SSO – Single Sign On

Early time-sharing systems provided a security model for the underlying file system that provided many services with a single log-in. Access to any branch of the file system was determined by its “ownership” via the familiar Read, Write, Execute flags for Owner, Group, World.

It wasn’t too long before Owner, Group, World was too restrictive and Roles/Groups were introduced where any user could belong to multiple Roles/Groups and access was determined by the least restrictive flag for the Groups to which that user belonged.

Clusters of very similar machine types and operating systems, often with a high speed interconnect between the machines and their devices permitted single sign-on to the systems in the cluster. Several system vendors provided proprietary clusters.

Microsoft Windows Domains pushed the cluster idea out to the LAN, where multiple LAN vendors had already pioneered single log on to the LAN. Microsoft Windows Primary and secondary Domain Controllers on the LAN synchronized user identity data to provide single log on to the domain for every user. We used Domains in our office when we still had a modem connection to the Internet. With time, however, the Internet eventually providing reasonable speed access to application/service servers around the world, such applications proliferated. There seems to be no end to the creativity of application developers on the web. But now users were having to provide separate log on authentication data for each application or service. In the small this was manageable, however it wasn’t too long before what NIST has called “password fatigue” set in. Internet users, wanting to access multiple services, started to

  • write down their (service or web site) usernames and passwords in documents, spreadsheets, and even on yellow Post-its stuck to their monitor.
  • re-use usernames and passwords
  • use overly simple passwords
  • cheat with the same username (often an email address) and simple passwords both of which are used across multiple applications and services
  • let their applications remember usernames and passwords, often in world readable cookies on the workstation.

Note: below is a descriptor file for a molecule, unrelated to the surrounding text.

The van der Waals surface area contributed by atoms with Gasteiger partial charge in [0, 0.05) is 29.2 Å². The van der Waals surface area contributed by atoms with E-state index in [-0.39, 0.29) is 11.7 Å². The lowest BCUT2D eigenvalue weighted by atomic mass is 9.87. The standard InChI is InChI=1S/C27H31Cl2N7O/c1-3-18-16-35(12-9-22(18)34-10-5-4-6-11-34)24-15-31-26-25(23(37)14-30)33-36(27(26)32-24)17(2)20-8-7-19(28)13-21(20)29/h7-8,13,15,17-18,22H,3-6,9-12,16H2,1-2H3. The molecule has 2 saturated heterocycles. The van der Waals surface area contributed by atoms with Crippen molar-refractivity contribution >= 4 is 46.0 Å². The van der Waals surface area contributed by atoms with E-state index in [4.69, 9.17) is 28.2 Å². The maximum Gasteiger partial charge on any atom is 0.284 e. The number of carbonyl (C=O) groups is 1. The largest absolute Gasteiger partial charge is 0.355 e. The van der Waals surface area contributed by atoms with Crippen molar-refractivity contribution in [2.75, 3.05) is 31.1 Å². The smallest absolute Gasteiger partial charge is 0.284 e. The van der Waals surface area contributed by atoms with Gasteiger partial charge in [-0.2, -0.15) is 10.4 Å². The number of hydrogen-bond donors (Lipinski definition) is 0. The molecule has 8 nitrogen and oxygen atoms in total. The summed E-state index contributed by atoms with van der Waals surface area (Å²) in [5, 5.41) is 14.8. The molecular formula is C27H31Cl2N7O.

• Lose their usernames and password and ask system administrators (or special privileged software) to re-issue them for the user with imperfect memory.

Aside from being an expensive administrative mess, using multiple usernames and passwords was and still is decidedly insecure. Wouldn’t it be better if a user could sign on to a single service, which in turn could provide automated sign on to application/service servers? Well, yes and no. If such an “identity server” were compromised, then all of its user clients could be totally compromised. On the other hand, great care would probably be given to the construction of such a server, to the secure use of connections to it (e.g. via the latest SSL/TLS), and to the encryption of identity data held within it. With some care, this “IDaaS” could also support mobile devices, business partners (e.g. those in a supply chain), and even the Internet of Things.

The above diagram shows an Identity Provider, IdP, which services multiple application service providers, and multiple clients. This diagram implies that the multiple users belong to the same enterprise with a common Name Server and a common IdP. While it would make for a messier diagram, users from multiple enterprises that need to share applications could also be supported.

Provisioning. The users request application provisioning, either as an initial sign-up or as the first time the application is used. The IdP not only provisions the user, but also learns the protocols by which the user (and IdP) can communicate with the application. This includes learning the type of tokens the application will accept for authentication.

Such complexity tends to bloat IdP implementations, and different schemes for lightweight (or “lighter weight”) identity servers have been proposed that take advantage of existing name servers, identity managers, etc. Some vendors split up their implementation into multiple products. For example, some vendors define bridge products that translate one protocol or token format to a different one. History shows that this complexity will pass as standards converge and server speeds increase making full functionality in a single IdP product fast and scalable. Such optimism aside, there are at least a dozen vendors of Single Sign On identity providers today that address this complexity to varying degrees. Each product comes with its own system integration problems that an enterprise must weigh as it selects a Single Sign On vendor.

When a vendor collapses the IdP and the Name Server into a single product, the result can be interesting. When this product is placed in the cloud, it can be even more interesting. Some security companies have such a product, as does Microsoft with its Azure Active Directory.

I see a lot of “sign on with SocialSite” buttons on various vendor sites. The superficial idea is to allow your SocialSite to be an IdP for you. Pick your favorite half dozen social sites, and one is probably listed. There is a privacy issue here: Signing on with SocialSite gives the vendor access to all the information on your social site. This may be ok, but then again, you may not want that vendor or its customers to be grabbing information off your site or worse, posting information to your site. For me at least, I never log in using a social site.

My next IAM post is here.

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